Glossary

Our glossary explains product names and terms, as well as typical banking terminology.

A

  • Acquisition

    The act of one business acquiring the shares or assets of another business.

  • Advance

    The amount of funds advanced to a Client by Lloyds Bank Commercial Finance. This is also known as a Payment.

  • Advance rate

    The percentage advanced against the approved Sales Ledger - also known as initial percentage (IP%) or pre-payment (PP%).

  • Asset Based Lending is offered alongside an Invoice Finance facility supporting Clients by unlocking additional funds tied up in assets such as stock, plant & machinery, or property. This could be termed as a "structured" solution.

  • Asset based finance

    A collective term for Invoice Finance, Asset Based Lending and Hire Purchase & Leasing.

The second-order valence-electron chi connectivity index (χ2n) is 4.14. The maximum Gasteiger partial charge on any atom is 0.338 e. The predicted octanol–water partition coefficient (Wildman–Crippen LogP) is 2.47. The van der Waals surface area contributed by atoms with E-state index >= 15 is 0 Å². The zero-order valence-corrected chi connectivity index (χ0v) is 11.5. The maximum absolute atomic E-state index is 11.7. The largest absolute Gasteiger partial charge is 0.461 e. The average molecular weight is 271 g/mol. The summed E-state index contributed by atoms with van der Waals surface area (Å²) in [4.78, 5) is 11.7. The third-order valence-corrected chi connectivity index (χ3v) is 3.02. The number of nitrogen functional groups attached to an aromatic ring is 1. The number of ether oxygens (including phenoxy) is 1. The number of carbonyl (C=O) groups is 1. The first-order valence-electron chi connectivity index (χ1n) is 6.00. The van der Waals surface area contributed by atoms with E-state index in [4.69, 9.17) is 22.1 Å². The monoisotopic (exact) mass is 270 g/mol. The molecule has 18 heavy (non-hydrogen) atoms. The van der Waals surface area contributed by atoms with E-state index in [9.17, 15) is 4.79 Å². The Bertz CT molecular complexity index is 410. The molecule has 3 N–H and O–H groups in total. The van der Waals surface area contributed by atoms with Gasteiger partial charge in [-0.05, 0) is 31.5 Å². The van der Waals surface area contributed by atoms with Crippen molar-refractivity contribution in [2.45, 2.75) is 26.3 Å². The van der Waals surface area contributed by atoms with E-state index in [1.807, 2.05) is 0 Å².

• Financing for the purchase/leasing of assets in exchange for a security interest in those assets. Most common forms extended to finance against cars, vans, machinery and equipment.

C

  • CashConnect

    An online servicing portal only available to Lloyds Bank Factoring Clients.

  • Client (of Lloyds Bank Commercial Finance)

    A business using the professional services offered by Lloyds Bank Commercial Finance to help support their strategic aims.

  • Corporate Asset Finance

    Corporate Asset Finance (CAF) is one of Lloyds Bank’s Asset Finance teams that is focused on delivering solutions to £100m+ turnover Clients. Dedicated teams support both Global Corporates and Mid Market customers.

  • Credit control

    The action of checking and following up for payment of outstanding debts within a sales ledger (by phone, statement, letter etc.). This is an element of the overall ledger management.